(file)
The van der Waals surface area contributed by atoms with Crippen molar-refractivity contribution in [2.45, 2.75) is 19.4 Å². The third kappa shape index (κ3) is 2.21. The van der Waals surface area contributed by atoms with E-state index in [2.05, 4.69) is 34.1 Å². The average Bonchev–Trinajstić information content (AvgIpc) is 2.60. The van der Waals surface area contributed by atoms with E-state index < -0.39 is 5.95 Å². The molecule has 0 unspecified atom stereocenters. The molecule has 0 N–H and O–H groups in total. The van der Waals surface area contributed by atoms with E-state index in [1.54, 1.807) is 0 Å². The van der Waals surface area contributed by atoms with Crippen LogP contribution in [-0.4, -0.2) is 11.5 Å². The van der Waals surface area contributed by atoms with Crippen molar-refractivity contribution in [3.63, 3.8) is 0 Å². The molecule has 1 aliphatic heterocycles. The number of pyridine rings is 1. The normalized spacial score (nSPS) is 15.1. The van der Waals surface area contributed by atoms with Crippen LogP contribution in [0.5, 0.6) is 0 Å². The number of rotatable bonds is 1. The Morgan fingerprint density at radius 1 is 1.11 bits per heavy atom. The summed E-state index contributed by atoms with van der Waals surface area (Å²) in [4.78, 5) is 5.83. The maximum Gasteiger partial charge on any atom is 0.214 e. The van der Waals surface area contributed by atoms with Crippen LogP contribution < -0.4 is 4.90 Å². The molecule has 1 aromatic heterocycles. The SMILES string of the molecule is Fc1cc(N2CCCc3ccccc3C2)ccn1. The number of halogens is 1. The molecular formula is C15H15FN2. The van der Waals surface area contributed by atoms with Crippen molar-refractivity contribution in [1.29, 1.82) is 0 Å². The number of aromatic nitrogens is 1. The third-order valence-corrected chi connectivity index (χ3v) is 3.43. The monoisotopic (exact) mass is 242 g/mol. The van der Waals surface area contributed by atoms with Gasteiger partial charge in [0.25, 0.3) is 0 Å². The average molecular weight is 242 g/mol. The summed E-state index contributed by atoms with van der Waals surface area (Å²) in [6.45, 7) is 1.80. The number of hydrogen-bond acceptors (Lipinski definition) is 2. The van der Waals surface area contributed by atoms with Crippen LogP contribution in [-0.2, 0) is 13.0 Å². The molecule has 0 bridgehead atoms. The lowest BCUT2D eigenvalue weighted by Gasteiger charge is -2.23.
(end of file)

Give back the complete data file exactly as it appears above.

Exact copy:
The van der Waals surface area contributed by atoms with Crippen molar-refractivity contribution in [2.45, 2.75) is 19.4 Å². The third kappa shape index (κ3) is 2.21. The van der Waals surface area contributed by atoms with E-state index in [2.05, 4.69) is 34.1 Å². The average Bonchev–Trinajstić information content (AvgIpc) is 2.60. The van der Waals surface area contributed by atoms with E-state index < -0.39 is 5.95 Å². The molecule has 0 unspecified atom stereocenters. The molecule has 0 N–H and O–H groups in total. The van der Waals surface area contributed by atoms with E-state index in [1.54, 1.807) is 0 Å². The van der Waals surface area contributed by atoms with Crippen LogP contribution in [-0.4, -0.2) is 11.5 Å². The van der Waals surface area contributed by atoms with Crippen molar-refractivity contribution in [3.63, 3.8) is 0 Å². The molecule has 1 aliphatic heterocycles. The number of pyridine rings is 1. The normalized spacial score (nSPS) is 15.1. The van der Waals surface area contributed by atoms with Crippen LogP contribution in [0.5, 0.6) is 0 Å². The number of rotatable bonds is 1. The Morgan fingerprint density at radius 1 is 1.11 bits per heavy atom. The summed E-state index contributed by atoms with van der Waals surface area (Å²) in [4.78, 5) is 5.83. The maximum Gasteiger partial charge on any atom is 0.214 e. The van der Waals surface area contributed by atoms with Crippen LogP contribution < -0.4 is 4.90 Å². The molecule has 1 aromatic heterocycles. The SMILES string of the molecule is Fc1cc(N2CCCc3ccccc3C2)ccn1. The number of halogens is 1. The molecular formula is C15H15FN2. The van der Waals surface area contributed by atoms with Crippen molar-refractivity contribution in [1.29, 1.82) is 0 Å². The number of aromatic nitrogens is 1. The third-order valence-corrected chi connectivity index (χ3v) is 3.43. The monoisotopic (exact) mass is 242 g/mol. The van der Waals surface area contributed by atoms with Gasteiger partial charge in [0.25, 0.3) is 0 Å². The average molecular weight is 242 g/mol. The summed E-state index contributed by atoms with van der Waals surface area (Å²) in [6.45, 7) is 1.80. The number of hydrogen-bond acceptors (Lipinski definition) is 2. The van der Waals surface area contributed by atoms with Crippen LogP contribution in [-0.2, 0) is 13.0 Å². The molecule has 0 bridgehead atoms. The lowest BCUT2D eigenvalue weighted by Gasteiger charge is -2.23.